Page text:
Class of 1968 Celebrates Fiftieth Reunion and Shares Wisdom with First-year Medical Students
On June 1, the UCSF School of Medicine Class of 1968 celebrated its 50th anniversary of their graduation from medical school. Talmadge E. King, Jr., MD, Dean of the UCSF School of Medicine, hosted the ceremony at the Hyatt Regency hotel in downtown San Francisco.
“UCSF is a special institution because people like you pass through it. We have made huge progress because of the foundation you set for future classes,” said Dr. King.
This progress is reflected in the diversity of the school’s graduates: more women and more students from diverse ethnicities and socioeconomic backgrounds.
Of the 127 graduates in the class of 1968, 16 were women—a considerable number for the time period, though much fewer than this year’s entering class.
“When I applied to dermatology residencies, some directors told me I wasn’t eligible because I had two kids,” Janet Roberts, MD, class of 1968, told me. “Now, that’s unthinkable!"
“Many of these women had to go through so much we won’t have to experience. There is so much more work to be done but we have come a long way,” said Smrithi Sukumar, a first-year medical student who sits on the Medical Alumni Association Board as a student representative.
Fifty-seven percent of our medical school class, the class of 2021, is women.
“That’s wonderful news,” said Laura Knight, MD, Class of 1968. After finishing her residency, Dr. Laura Knight worked at the University of Minnesota for nine years, eventually earning tenure.
I noticed that both Dr. Knight and Dr. Roberts had married classmates. “This journalist has confirmed seven couples in my medical school class,” I said. “What advice do you have for us?”
“Well of course, you are both equal. Help each other. Listen!” said Dr. Knight. She paused. “Respect!” I wrote that down.
As I searched for another friendly face to interview, I was drawn to the shoulder-length hair and green beret of Stephen Young, MD, whose visage matched all the images I held of 1960s San Francisco.
What did Dr. Young think about the School of Medicine’s new Bridges Curriculum, which features small-group learning centered around case studies? “The only small group I had was at the bar on Judah street. A pitcher of Anchor Steam was only a dollar,” he joked. “But it sounds like an improvement from the strict lecture-based teaching during my time.”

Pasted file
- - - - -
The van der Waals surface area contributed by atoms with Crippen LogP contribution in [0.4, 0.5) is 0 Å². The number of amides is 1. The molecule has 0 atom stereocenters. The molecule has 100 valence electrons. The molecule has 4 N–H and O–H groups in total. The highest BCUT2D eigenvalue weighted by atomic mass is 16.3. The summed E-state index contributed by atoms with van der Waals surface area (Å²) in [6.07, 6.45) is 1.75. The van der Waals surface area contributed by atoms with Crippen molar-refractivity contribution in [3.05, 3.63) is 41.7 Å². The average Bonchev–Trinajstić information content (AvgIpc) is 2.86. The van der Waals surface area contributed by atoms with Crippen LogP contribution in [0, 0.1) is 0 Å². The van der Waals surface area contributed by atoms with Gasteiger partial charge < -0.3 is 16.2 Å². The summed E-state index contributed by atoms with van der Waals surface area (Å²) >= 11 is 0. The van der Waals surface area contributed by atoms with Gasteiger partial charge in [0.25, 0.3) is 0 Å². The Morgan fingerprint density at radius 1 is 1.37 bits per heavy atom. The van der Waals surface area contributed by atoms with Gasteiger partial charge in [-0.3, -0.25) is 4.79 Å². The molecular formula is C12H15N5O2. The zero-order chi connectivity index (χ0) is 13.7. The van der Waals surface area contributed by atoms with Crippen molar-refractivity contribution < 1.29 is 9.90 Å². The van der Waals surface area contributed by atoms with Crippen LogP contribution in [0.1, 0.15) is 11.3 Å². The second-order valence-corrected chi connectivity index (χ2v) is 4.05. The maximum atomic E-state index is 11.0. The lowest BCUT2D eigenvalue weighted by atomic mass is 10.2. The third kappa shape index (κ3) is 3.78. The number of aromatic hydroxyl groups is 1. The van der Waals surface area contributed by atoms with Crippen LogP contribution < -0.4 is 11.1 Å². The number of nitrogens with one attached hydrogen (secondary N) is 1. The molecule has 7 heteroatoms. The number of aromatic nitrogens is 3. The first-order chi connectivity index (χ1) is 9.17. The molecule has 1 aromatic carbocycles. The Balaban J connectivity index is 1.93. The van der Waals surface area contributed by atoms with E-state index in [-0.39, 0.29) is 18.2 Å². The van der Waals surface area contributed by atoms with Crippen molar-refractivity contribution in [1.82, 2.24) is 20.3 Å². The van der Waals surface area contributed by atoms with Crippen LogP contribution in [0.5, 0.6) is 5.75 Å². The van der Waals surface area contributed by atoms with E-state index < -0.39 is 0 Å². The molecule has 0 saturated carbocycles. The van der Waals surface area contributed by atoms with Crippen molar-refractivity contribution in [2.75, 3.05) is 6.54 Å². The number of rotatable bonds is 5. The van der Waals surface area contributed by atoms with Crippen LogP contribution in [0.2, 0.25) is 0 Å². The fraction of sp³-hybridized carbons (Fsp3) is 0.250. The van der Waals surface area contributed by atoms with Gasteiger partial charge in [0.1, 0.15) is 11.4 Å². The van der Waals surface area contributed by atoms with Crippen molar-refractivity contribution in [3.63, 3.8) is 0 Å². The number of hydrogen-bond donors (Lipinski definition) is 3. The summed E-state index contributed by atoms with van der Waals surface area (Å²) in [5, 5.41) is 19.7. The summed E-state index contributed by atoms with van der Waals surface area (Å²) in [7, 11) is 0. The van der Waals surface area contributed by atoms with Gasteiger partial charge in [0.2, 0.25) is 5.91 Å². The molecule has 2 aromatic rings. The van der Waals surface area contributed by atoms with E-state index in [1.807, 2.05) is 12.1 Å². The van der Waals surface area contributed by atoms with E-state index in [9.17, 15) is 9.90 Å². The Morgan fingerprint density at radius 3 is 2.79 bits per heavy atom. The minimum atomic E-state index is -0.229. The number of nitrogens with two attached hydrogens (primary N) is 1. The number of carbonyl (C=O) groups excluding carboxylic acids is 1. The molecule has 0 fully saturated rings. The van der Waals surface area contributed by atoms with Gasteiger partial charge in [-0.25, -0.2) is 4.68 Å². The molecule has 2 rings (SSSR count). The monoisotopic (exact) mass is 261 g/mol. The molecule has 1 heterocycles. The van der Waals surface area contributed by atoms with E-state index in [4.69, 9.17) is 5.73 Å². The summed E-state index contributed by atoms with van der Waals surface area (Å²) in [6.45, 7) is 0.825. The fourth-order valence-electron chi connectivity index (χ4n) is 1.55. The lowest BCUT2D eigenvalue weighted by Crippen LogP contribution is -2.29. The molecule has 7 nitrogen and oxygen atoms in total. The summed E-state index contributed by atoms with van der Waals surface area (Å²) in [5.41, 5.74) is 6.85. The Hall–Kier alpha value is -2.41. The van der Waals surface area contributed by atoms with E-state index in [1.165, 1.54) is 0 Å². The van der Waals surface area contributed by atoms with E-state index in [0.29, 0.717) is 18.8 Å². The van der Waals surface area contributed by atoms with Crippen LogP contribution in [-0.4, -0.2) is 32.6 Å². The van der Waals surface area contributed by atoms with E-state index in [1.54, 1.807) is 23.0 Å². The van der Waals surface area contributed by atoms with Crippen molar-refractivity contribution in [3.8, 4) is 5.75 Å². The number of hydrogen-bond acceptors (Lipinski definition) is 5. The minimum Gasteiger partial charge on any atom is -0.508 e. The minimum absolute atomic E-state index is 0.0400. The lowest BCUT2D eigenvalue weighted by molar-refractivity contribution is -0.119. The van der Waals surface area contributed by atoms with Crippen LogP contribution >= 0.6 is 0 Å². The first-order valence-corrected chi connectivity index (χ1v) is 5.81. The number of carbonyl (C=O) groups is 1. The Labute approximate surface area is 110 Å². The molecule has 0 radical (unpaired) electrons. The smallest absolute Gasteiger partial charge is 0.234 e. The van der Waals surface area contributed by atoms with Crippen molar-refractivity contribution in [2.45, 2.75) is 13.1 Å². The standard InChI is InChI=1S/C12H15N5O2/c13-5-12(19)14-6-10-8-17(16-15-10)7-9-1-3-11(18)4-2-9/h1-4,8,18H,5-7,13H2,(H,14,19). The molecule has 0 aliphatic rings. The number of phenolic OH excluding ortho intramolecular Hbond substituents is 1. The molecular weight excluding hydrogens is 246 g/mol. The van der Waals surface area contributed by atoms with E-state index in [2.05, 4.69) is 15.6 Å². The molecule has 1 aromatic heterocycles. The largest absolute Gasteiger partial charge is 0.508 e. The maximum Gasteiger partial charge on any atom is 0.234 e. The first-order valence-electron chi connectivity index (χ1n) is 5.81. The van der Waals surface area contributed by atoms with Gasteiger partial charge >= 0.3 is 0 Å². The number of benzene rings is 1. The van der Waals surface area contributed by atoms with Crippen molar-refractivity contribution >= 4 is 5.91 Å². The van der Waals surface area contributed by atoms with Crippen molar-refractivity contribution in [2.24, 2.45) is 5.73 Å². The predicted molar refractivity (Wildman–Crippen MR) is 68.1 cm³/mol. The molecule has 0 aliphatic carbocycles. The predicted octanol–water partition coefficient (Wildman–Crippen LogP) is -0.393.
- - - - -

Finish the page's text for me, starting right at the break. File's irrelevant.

In the Bridges Curriculum, first-year medical students spend one day weekly in “clinical microsystems,” where they learn clinical and quality improvement skills. In small-group sessions, students engage with cases designed to prepare them for clinical responsibilities. The result is a much stronger connection between the basic sciences and the applied domains of medicine.
Other alumni marveled at the scientific advances that have occurred since they graduated. “My stepfather contracted pneumonia in 1948. And the doctors said there was nothing we could do. The field of critical care or pulmonary medicine didn’t exist as it does today,” said Hugh Vincent, MD.
Since 1989, five UCSF faculty members have won the Nobel Prize. For example, Professor Shinya Yamanaka, MD, PhD shared the 2012 prize for transforming ordinary adult cells into pluripotent stem cells and Professor Emeritus Elizabeth Blackburn, PhD, shared the 2009 prize for discovering telomerase, an enzyme that plays a key role in aging.
“UCSF is leading advances in gene therapy, artificial intelligence, and many other fields. I honestly wouldn’t mind leaving if I could just peek into the next fifty years,” said Dr. Vincent.
“Fifty years goes by so quickly,” said Byron Chong, MD class of 1968. “Enjoy it, hold onto it. I saw about thirty patients daily for almost fifty years. I performed countless surgeries to give people back their sight. Anyone who came to me, I tried my hardest to fix their problems. Multiply that effect by all the members of this class and you’ll understand the impact we had.”
He wasn’t bragging, just reflecting with a calm satisfaction that was foreign to me, a student who still wears his stethoscope backwards on occasion, a steadiness that maybe you can only earn after five decades.
In fifty-three years, if we are lucky, my classmates and I will celebrate our fiftieth graduation. Maybe then, I’ll have earned the right to reminiscence to a young medical student.
I’ll remember what the Class of 1968 told me about medicine, marriage, gender, and death. I’ll realize I didn’t quite understand what they meant then, way back in 2018, but now, after fifty-three years, I know.